She also has an unparalleled appreciation for the real strangeness of sex and how we all react and deal with it. If you’ve seen her magnificent film, Me and You and Everyone We Know, you have a sense of her frank approach to the subject of human sexuality which, in nearly all popular books and movies, is cleaned up and purified or made into something equally unrealistic and elicit.

The stories are funny and sometimes heartbreaking and remind me of another of my favorite writers, George Saunders, so it’s no surprise he’s a big fan of her work. He says of these stories, “They are (let me coin a phrase) July-esque, which is to say: infused with wonder at the things of the world.”

Don’t let July’s adorableness (evinced below) make you wary of her work, as it inexplicably does (even for me, a genuine fan of her work), there’s real depth and passion here, not just quirky preciousness. This collection will make you wish she wrote more often.

Click here for the rest of No One Belongs Here More Than You

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Posted on January 17, 2010

Books »Twisted

Jeffery Deaver, best known for his novel The Bone Collector, has compiled the most edible thrillery popcorn into the short story collection Twisted; I haven't had this much fun with mindless reading in a while. Like a horror anthology (though much better than those you can usually find on TV – in fact, this book could easily become the only really good horror anthology of the decade if someone good got behind it) each brief thriller starts out one way (you think a woman is about to meet with a serial killer, a dad is about to be murdered, a jealous husband is about to enact bloody revenge, etc) and then… Bam! There's a twist!

The language and style can best be described bare bones (lazy at worst: every female character is described as resembling either Pamela Anderson or Michelle Pfeiffer) but Deaver really really knows just how to cut to the chase and tease the best out of his highly satisfying and effective formula. The twist-ending game might get a little tedious after sixteen stories, but I have to admit: I couldn't always figure out what was coming, which keeps it fresh.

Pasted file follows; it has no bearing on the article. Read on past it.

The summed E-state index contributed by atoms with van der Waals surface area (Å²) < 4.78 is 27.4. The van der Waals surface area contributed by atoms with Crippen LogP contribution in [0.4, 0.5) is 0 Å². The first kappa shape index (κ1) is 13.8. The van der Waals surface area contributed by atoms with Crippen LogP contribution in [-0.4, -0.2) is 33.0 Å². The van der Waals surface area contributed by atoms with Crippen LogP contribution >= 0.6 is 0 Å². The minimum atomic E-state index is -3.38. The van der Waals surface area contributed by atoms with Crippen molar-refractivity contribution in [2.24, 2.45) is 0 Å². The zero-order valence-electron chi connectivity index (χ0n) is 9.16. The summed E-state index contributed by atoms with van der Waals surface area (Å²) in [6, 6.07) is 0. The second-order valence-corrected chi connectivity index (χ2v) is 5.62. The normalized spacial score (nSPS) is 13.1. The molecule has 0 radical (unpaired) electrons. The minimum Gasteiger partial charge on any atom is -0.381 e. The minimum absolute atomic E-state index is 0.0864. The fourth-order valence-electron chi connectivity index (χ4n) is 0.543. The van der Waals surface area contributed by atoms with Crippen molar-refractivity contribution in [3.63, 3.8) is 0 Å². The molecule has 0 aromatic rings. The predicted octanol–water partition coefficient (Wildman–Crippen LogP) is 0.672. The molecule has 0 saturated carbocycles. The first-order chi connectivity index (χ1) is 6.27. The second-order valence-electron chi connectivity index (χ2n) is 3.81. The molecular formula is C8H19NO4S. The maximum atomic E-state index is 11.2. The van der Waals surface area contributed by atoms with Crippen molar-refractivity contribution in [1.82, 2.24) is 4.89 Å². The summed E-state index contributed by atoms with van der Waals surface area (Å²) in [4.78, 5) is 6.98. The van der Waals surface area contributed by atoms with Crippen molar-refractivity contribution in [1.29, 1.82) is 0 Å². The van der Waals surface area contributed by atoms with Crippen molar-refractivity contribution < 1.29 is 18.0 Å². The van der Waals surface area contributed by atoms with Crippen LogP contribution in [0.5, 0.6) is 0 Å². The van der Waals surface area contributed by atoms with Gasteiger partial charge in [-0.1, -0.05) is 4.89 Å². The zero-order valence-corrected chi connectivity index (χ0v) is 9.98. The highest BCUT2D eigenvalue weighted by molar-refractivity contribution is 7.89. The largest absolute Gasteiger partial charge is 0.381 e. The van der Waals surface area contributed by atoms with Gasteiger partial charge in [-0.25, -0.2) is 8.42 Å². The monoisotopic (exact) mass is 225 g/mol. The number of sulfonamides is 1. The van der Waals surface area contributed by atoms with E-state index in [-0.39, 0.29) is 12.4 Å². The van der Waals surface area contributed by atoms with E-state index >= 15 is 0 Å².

This is perfect beach reading for non beach reading weather – so maybe we can call it 'sofa and hot cocoa reading'. In response to the overwhelming popularity of this collection, Deaver put out a second volume ingeniously titled More Twisted.

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Posted on October 26, 2009

Books »Stranger Things Happen

strangers things happen kelly linkI have been curious about the work of Kelly Link for a while. The quips on the back of the books make her work sound so mysterious and unique. How much you will get into the individual stories in Stranger Things Happen will depend on how easily you can get swept away in the specific fantastical language and devices. Often dreamy, with unexplained interjecting voices and sometimes bewildering plots, Link's stories demand some suspended disbelief and undivided concentration.

Some of these tales, I admit got away from me in the process of reading them bits at a time on subway platforms and a few moments before falling dead asleep, but several I found to be haunting and as magical as her rabid fans praise her for. Vanishing Act is a particular favorite.

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Posted on September 28, 2009

Spend a Couple Hours »New Yorker Fiction Podcasts

My love affair with yuppie radio just keeps on going. The New Yorker Fiction Podcast, available free from iTunes, is delightful: every month a celebrated author picks a story from the magazine's archives, reads it, then discusses with fiction editor Deborah Treisman.

It requires an uninterrupted chunk of dedicated listening time, which can sometimes be hard if work is busy, but it's worth trying if you can find the time.

So far I've been captivated by Joshua Ferris (author of Then We Came to the End) reading George Saunders's “Adams”; Jonathan Franzen (author of The Corrections) reading short, funny pieces by Veronica Geng and Ian Frazier; A.M. Homes (author of The Safety of Objects) reading my beloved Shirley Jackson's “The Lottery” and Richard Ford reading John Cheever's “The Reunion”.